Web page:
That's the end result we all want...big, home grown tomatoes. These were tomatoes grown near Mazari Sharif, Afghanistan. If they can do it, YOU can do it.

KISS steps for tomato growing:
  • Plant in early spring, Feb 15 or later depending on the weather and weather forecasts for the next two weeks. Local tomato transplants are usually okay. Sometimes you can plant early and get away with it and sometimes not. If planting late, pick cherry, grape or yellow pear types. Always use a "determinate" tomato until you want to experiment.
Start with 15 gal nursery container and fill it with potting soil for your first tomatoes. Dont use a smaller container than 15 gal. 

  • Select varieties that are known good producers; Champion, Early Girl, Patio, Jet Star, Roma for full sized tomato fruit. For smaller fruit choose cherry tomatoes such as Sweet 100 or grape tomatoes or yellow pear. They are very reliable. Select transplants that are about 6 to 8 inches tall and healthy. Avoid large transplants.
Select small transplants for the container. These transplants have a surface mulch of pine animal bedding around them to keep the soil most but you wont have to have it if planting in the cool spring months.

  • Pick a soil mix and not potting soil, compost, or something similar. It should be somewhat heavy and not light weight. Maybe in a couple years you can play around with different soil mixes but not at first.
I am holding Viragrow's Premium Garden Soil Mix. It is mixed about 1/3 compost and 2/3 sand plus some seaweed extract, rock dust and some other goodies. You dont have to use something this full of stuff but having the soil heavy and well drained helps establish transplants and is forgiving if you are not sure of your desert irrigation talents yet.

  • Try planting in new, 15 gallon containers first before going to a raised bed until you get the knack of it. Use an established soil mix known for growing tomatoes in the desert in the past for vegetables. Fill the container from the bag and then water it thoroughly so that the soil settles leaving a 1 inch headspace at the top. Locate them on the east side of a wall or building.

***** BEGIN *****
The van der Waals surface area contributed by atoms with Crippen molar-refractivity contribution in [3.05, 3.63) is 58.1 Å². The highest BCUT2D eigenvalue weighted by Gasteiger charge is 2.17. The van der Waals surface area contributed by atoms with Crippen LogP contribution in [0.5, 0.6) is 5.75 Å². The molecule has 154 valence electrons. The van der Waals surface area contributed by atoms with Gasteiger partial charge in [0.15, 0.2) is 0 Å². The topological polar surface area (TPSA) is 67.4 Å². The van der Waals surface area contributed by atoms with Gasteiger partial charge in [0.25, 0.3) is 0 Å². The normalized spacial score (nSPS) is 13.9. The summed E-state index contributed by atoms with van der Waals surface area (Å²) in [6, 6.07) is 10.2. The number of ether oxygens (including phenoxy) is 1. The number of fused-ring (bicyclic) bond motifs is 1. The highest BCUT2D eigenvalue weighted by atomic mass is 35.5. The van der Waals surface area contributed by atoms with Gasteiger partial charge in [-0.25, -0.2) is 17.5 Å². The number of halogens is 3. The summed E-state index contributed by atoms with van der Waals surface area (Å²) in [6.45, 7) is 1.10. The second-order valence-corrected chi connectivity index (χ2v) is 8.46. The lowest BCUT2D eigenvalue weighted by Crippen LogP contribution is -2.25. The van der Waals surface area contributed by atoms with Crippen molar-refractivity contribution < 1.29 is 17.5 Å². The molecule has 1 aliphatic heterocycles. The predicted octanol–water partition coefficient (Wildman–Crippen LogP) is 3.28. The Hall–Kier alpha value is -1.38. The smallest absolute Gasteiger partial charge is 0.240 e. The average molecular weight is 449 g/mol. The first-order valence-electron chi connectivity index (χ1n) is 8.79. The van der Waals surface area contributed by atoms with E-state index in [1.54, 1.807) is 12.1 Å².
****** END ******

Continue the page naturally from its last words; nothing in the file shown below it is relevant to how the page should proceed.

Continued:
This is a five gallon plastic nursery container and it will work but the 15 gallon container is more "forgiving". It holds more soil so it doesn't run out of water as soon and doesn't heat up as fast.

  • This next part is a bit tricky. If the soil mix did not have any fertilizer in it, then water with a starter fertilizer mixed in the water used for watering. This can be a small bucket or can.
This is a water soluble fertilizer that can be dissolved in water and watered in the soil just after you plant. Its nitrogen content (the 15 on the left) is lower than the middle number (30) which is phosphorus. When planting transplants or seed it is important to have more phosphorus available to the plants than nitrogen. This helps get their roots off to a good start. The 15 on the right, potassium, is ALWAYS a good idea to have in a fertilizer. ALWAYS.

Fertilizers used for getting transplants and seeds off to a good start are fertilizers like this Arizonas Best Starter Fertilizer. It is a granular fertilizer that is mixed with the soil before planting.
  • Plant in this soil when it is moist. The first time you water, use water with a starter fertilizer in it. Use a clean digging device like a garden trowel. Remove the transplant from its container even if it’s a peat pot. If an expandable peat pellet was used with that netting on the outside, slice or cut the netting in several places until it nearly falls apart. Do this even if they tell you, you don’t have to. Plant it at the same depth it was in its old container into its new container and water it in until water comes out the bottom of the container. If there is no container, water it in until its muddy. Do this two more times in the next 24 hours.
  • Buy a soil moisture meter used for houseplants. It should cost less than $10. Stick the end in the soil about one inch and water next time when it reads 5. Use that soil moisture meter to tell you when to water until you feel the watering rhythm. If you aren’t sure if its time to water, use the soil moisture meter to tell you.
Soil moisture sensors like this one intended for houseplants will work in our soils but dont last very long. They fall apart after a few times.

  • If you applied a fertilizer when you planted the transplant, don’t apply any fertilizer until you see small fruit that formed from the flowers. Then start applying fertilizer, lightly, once a month.
Tomato fruit setting (right) and the flower open and ready for pollination (left).